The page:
Senator Joe Manchin: Instilling Work Ethic in the Labor Force of Tomorrow Must Start Early

CHARLESTON — U.S. Sen. Joe Manchin has some advice for construction companies and design firms: Start them young.

Manchin, D-W.Va., was among the opening speakers Wednesday at the 40th annual West Virginia Construction and Design Expo at the Charleston Coliseum and Convention Center. The event is billed as the largest trade show for the construction and design industries in the state.

With so many construction contractors, architects, engineers and other trades represented at the expo, Manchin used his time to promote his Job and Resource Fairs. The first is 9 a.m. to 2 p.m. today at Bluefield State College. The second is 11 a.m. to 3 p.m. Friday at the Charleston Coliseum and Convention Center.

Aside from having multiple employers represented at the job fairs, there also will be resource areas to help applicants build better resumes and interview skills, get professional photos taken and build an online presence. Representatives of four-year colleges and universities, two-year community and technical colleges and military recruiters will be on hand as well.

“It will be the largest job fair ever held in the state of West Virginia,” Manchin said. “We have over 270 vendors, and they’ll be hiring 1,500 people if they can find any on Friday. We’re inviting schools to come here and see what the opportunities are.”

But while his job fair focuses on high school graduates and working adults, Manchin said not enough is being done to instill a strong work ethic in the labor force of tomorrow.

“I was raised in a family where basically you had to start working when you were old enough,” Manchin said. “I was 9 years old working in my grandfather’s grocery store then the furniture store with my dad.”

“The bottom line is we all had that opportunity to work,” Manchin said. “Why? You had to. You were expected to produce a little bit of something to help the family out. Today, that’s not the case.”

Manchin encouraged the audience members to start hiring high school students and teaching them a trade. In West Virginia, teenagers can start working with a permit at age 14. State code limits those teenagers to no more than 18 hours of work per week between 7 a.m. and 7 p.m. or three hours per day during the school year.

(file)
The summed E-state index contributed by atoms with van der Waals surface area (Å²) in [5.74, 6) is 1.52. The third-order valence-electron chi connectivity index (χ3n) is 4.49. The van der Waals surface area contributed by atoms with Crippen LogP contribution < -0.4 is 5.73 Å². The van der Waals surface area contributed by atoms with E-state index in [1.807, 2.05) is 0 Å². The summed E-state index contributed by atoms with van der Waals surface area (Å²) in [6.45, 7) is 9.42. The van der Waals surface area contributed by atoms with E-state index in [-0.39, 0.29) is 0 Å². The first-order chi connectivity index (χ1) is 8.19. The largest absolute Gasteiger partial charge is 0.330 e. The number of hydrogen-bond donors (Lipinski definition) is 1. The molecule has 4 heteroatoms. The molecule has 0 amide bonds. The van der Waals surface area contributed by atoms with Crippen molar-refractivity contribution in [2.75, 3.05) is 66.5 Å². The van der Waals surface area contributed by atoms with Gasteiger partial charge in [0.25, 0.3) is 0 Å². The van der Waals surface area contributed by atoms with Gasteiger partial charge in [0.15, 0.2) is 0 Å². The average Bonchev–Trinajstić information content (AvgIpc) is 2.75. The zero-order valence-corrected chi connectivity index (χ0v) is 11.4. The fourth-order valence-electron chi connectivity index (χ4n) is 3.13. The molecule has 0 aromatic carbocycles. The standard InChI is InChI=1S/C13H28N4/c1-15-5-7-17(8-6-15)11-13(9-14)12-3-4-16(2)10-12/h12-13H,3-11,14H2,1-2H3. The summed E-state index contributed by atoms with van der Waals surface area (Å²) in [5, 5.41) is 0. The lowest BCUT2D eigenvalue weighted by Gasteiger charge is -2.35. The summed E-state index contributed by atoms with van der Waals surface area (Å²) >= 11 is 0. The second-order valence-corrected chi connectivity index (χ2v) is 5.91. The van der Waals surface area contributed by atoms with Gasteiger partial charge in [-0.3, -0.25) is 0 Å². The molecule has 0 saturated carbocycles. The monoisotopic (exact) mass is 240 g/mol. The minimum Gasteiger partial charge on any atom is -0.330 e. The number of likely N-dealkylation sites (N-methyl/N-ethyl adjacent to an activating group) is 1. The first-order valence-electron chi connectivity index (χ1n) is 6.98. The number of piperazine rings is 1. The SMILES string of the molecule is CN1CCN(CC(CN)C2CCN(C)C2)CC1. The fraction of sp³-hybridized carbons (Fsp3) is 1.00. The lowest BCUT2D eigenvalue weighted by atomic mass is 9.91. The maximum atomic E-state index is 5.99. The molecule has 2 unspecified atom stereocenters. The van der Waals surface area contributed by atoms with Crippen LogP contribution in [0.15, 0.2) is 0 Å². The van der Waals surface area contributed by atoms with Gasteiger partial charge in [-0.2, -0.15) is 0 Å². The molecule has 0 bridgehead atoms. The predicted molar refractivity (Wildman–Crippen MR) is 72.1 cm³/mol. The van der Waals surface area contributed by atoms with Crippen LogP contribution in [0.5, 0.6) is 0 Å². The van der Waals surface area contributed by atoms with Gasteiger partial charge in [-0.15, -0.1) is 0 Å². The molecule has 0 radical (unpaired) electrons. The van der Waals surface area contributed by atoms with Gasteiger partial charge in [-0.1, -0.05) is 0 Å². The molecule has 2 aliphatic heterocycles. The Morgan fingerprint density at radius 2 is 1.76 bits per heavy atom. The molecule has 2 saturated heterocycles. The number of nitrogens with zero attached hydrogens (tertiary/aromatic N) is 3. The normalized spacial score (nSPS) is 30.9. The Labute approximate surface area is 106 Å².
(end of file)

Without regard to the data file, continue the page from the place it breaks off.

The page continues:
“What I want to do is create a challenge,” Manchin said. “All of us should reach out. Find a 14-year-old … and show them the work ethic. Start them young enough. We’re trying to get them into the workforce after they’ve gone through school, maybe have a little bit of college, and they’ve never had a job. It’s something we have to intervene and do.”

According to the Bureau of Labor Statistics, West Virginia continues to have the lowest workforce participation rate in the nation, coming in at 54.1 percent as of January. Manchin said he’s tired of the state being ranked 50th.

“Think about this, we have more kids in single homes, more kids in broken homes,” Manchin said. “If we don’t intervene, God help us all.

“We still have a reputation of if you find a West Virginia worker, you’ll find the best worker you’ve ever had,” Manchin said. “We just don’t have enough of us. There’s not enough people out there. We have thousands of jobs we can’t fulfill in West Virginia right now.”

During the 60-day legislative session, lawmakers passed Senate Bill 1 creating the Advanced Career Education program and the West Virginia Invests Grant Program, both aimed at getting high school students certificates or two-year degrees in high-demand jobs in the state. The Advanced Career Education program partners high schools with community and technical colleges for workforce training programs.

“We have to make sure we have young people understanding the value of work, the dignity of work, and how it can change your life and make a life for you,” Manchin said. “We need to start reaching out … get them started learning the dignity and value of work, learning a trade, having a mentor that they can see works hard and is successful.”

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